Data from the Direct Marketing Association show a return of 380% invested in email marketing. Why is this still is thing? And what can money marketers do to make the most out of this medium? Ross Sibbald is Executive Head of Striata Marketing Solutions, breaks down the elements of a successful e-marketing strategy.
Clicks-throughs, the holy grail of email marketing, remain seemingly elusive for most. The latest data from the Direct Marketing Association show that fewer people clicked on links in 2016 than in 2015, even though the emails were opened as frequently. The overall click-through rate in 2016 was a humbling 1.6%, down 0.2 percentage points from the previous year.
It’s tempting to look at these low figures, and the decline, as evidence that email marketing is ineffective.
Indeed article after article has been penned in recent years declaring email, and email marketing along with it, dead. After all, social media’s growth seems to suggest that email is losing favour as a means of keeping in touch with friends and interacting with businesses.
Yet an eye-watering 53 trillion and counting emails were sent worldwide in the year to date, according to Internet Live Statistics. This figure completely dwarfs the number of Twitter and Facebook posts, and explains why ROI on email marketing is so high even with low click-through rates. Marketers reported to the DMA getting back £30 in 2016 for every pound spent on email marketing.
So the reports of email’s death, then, are greatly exaggerated.
Low and falling click-through rates are nonetheless cause for concern. They suggest that not enough of what marketers send out is deemed worth clicking on to learn more.
Admittedly, the reasons why recipients would open an email but not click through are complicated. It’s not always in the sender’s control. But it is our responsibility as marketers to ensure that what we do send out has the best chance of a click.
That requires taking a few basic steps to ensuring that email campaigns check all the ‘relevance’ boxes.
The first step is to segment your mailing list. The send-to-all approach guarantees not only poor engagement but also stands a good chance of losing the goodwill of the people who have voluntarily opted into receiving email because they like your business. Spamming hurts your customer, and your business.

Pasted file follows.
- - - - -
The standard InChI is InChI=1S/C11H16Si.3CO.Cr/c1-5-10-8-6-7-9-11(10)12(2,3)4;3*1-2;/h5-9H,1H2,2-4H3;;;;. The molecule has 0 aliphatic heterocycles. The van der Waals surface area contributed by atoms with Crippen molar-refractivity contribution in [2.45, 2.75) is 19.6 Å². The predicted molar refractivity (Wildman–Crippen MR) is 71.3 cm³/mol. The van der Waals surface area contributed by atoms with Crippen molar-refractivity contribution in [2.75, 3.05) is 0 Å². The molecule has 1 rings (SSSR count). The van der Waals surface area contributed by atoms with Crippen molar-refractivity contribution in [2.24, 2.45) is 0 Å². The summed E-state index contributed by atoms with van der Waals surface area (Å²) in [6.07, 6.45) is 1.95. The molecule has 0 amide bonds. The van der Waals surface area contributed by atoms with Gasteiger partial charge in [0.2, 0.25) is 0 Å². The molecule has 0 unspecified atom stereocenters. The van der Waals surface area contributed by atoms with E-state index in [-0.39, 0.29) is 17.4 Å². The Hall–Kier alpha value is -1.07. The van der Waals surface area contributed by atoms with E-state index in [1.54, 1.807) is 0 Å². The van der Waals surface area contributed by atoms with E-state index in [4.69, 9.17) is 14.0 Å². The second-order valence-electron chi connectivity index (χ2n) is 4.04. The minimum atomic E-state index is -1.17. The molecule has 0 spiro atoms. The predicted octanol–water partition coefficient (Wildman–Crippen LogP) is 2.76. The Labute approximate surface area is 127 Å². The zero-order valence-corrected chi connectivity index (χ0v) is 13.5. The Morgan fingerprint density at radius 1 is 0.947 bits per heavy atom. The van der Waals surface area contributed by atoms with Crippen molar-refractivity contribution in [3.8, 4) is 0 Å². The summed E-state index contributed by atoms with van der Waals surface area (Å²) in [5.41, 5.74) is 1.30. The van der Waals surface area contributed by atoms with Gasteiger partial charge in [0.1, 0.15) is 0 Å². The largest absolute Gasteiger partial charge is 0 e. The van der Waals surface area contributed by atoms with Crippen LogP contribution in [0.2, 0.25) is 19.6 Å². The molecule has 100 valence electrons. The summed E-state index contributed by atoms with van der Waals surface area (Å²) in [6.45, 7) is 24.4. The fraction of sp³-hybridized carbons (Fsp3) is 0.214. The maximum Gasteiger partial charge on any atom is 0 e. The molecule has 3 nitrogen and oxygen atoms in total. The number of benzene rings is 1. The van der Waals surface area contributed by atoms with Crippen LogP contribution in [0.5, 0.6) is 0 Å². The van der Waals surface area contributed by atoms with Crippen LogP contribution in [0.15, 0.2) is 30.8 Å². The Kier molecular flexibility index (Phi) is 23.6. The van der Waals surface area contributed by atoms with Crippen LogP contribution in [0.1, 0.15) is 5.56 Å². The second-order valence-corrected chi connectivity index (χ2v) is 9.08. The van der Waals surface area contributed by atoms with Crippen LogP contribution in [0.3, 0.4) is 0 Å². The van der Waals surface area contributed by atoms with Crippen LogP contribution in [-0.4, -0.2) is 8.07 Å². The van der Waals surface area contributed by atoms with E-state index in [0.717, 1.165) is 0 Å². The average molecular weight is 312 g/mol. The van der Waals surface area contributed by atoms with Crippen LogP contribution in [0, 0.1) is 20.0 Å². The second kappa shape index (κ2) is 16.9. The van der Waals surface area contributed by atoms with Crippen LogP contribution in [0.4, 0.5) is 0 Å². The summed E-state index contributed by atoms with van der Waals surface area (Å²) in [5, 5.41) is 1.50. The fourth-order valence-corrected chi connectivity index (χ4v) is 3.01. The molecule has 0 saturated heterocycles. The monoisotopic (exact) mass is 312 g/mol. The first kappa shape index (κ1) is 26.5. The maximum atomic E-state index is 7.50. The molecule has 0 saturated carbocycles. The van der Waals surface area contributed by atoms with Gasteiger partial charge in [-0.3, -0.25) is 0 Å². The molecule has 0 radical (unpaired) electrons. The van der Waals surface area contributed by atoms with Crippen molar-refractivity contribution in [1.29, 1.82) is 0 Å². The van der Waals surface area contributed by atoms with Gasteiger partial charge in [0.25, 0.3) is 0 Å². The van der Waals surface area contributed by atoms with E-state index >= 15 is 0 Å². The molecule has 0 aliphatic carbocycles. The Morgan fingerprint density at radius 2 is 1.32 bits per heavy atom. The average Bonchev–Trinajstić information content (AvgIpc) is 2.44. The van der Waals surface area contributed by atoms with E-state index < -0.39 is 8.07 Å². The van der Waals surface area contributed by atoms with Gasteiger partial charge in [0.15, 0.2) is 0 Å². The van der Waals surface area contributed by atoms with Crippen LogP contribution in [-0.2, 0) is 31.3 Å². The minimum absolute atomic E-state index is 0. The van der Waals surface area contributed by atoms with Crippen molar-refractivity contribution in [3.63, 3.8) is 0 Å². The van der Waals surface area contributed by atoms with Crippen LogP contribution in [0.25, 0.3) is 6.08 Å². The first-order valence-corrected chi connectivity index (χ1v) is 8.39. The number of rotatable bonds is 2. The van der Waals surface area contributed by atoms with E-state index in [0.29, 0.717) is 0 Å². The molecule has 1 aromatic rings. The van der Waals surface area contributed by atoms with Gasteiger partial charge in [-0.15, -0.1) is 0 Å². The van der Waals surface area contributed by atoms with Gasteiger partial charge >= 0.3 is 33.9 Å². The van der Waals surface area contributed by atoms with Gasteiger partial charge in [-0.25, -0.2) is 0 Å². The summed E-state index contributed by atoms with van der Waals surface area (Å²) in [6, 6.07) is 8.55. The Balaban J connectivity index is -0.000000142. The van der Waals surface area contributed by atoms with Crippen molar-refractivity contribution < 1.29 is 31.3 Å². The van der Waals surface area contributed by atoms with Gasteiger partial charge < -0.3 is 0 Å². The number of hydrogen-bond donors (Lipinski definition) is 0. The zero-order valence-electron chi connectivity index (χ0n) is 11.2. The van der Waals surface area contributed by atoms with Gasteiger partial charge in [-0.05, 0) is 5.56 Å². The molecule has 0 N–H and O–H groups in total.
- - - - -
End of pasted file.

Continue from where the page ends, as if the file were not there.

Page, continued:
The strategy behind a good email marketing campaign has to be based on a strong understanding of what customer need you are responding to. And that requires understanding the people who will be reading the email.
If your email list does not have the data to help you understand who you are speaking to, then you first need to beef it up. You need a campaign to gather all the other relevant data points, lest you take shots in the dark and end up shooting your own foot.
Then you need to customise the content of the mailer based on the segmentation.
Why, if you are a financial advisor, for example, are you sending a pensioner advice on saving up for retirement? It should be no surprise if that pensioner chooses not to click on any links in the email. They are probably more interested making their retirement lump sums or annuities last longer, since, as pensioners, they have limited opportunity to save.
Chances are your business has the marketing materials to speak to every segment in your customer base. But the lack of segmentation and customisation in the emails leads to poor click-through rates.
Finally you also need to evaluate how the campaign went and make adjustments for the next campaign. Each campaign is a learning opportunity. Pore over the data to understand what worked and what didn’t. Then try something else the next time. Refining your approach in this way should lead to tangible financial results and justify the investment in strategy.
By Ross Sibbald is Executive Head of Striata Marketing Solutions, an agency focused on leveraging the power of digital communication to achieve the desired results for clients. Ross is responsible for the customer experience, financial performance, operational efficiency and talent management of the agency.